No gender difference seen in personal attacks; women significantly more likely to report online sexual harassment
WEDNESDAY, Jan. 20, 2021 (HealthDay News) — Nearly one-quarter of physicians report being personally attacked on social media, according to a research letter published online Jan. 4 in JAMA Internal Medicine.
Tricia R. Pendergrast, from the Northwestern University Feinberg School of Medicine in Chicago, and colleagues reported on a case series of physicians invited to describe their experiences of harassment on social media. A total of 464 participants who self-identified as physicians completed the survey.
The researchers found that 23.3 percent of the physicians reported being personally attacked on social media, with no significant difference reported between female and male physicians (24.2 versus 21.9 percent). Women were significantly more likely to report online sexual harassment than men (16.4 versus 1.5 percent). Overall, 42.6 percent of those reporting personal attacks reported open-ended responses. Personal attacks were categorized as advocacy, personal, work-related, and other. The advocacy comments were further categorized into vaccines, guns, abortion, smoking, and general. Physicians reported verbal abuse, death threats, contacting employers and certifying boards, and sharing of personally identifying information on public forums in these comments. Twelve of the 18 sexual harassment comments that were shared included receipt of sexually explicit messages, including pornographic images sent without consent.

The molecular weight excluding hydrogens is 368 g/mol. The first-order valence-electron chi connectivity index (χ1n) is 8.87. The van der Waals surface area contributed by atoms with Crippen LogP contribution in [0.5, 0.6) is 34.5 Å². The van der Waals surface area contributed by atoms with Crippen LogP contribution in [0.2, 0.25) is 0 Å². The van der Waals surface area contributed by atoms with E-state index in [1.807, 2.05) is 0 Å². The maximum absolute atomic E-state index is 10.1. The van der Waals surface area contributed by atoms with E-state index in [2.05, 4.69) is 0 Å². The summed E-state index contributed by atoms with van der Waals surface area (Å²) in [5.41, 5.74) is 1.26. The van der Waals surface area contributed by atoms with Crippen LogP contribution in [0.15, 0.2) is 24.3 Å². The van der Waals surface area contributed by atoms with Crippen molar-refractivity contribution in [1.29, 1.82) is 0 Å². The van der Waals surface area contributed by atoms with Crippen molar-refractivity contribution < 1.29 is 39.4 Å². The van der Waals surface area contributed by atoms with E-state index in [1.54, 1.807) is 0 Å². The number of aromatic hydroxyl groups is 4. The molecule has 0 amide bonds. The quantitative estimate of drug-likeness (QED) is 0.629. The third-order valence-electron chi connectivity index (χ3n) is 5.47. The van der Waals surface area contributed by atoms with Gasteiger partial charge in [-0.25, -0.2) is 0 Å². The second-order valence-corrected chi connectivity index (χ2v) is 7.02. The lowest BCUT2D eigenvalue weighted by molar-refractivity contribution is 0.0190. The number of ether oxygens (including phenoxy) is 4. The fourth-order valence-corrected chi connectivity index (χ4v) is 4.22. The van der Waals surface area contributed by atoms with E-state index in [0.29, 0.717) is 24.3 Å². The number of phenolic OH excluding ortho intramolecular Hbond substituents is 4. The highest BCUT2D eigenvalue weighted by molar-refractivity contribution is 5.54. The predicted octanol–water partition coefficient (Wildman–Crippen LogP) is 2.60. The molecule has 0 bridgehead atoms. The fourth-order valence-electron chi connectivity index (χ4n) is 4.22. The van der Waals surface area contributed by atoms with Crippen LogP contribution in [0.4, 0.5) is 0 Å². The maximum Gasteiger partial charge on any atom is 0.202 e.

“Because social media plays a substantial role in clinical care, medical education, and research, employers and professional societies should support physicians facing online harassment and work to mitigate its incidence and impact,” the authors write.
Two authors disclosed financial ties to the publishing and medical technology industries.
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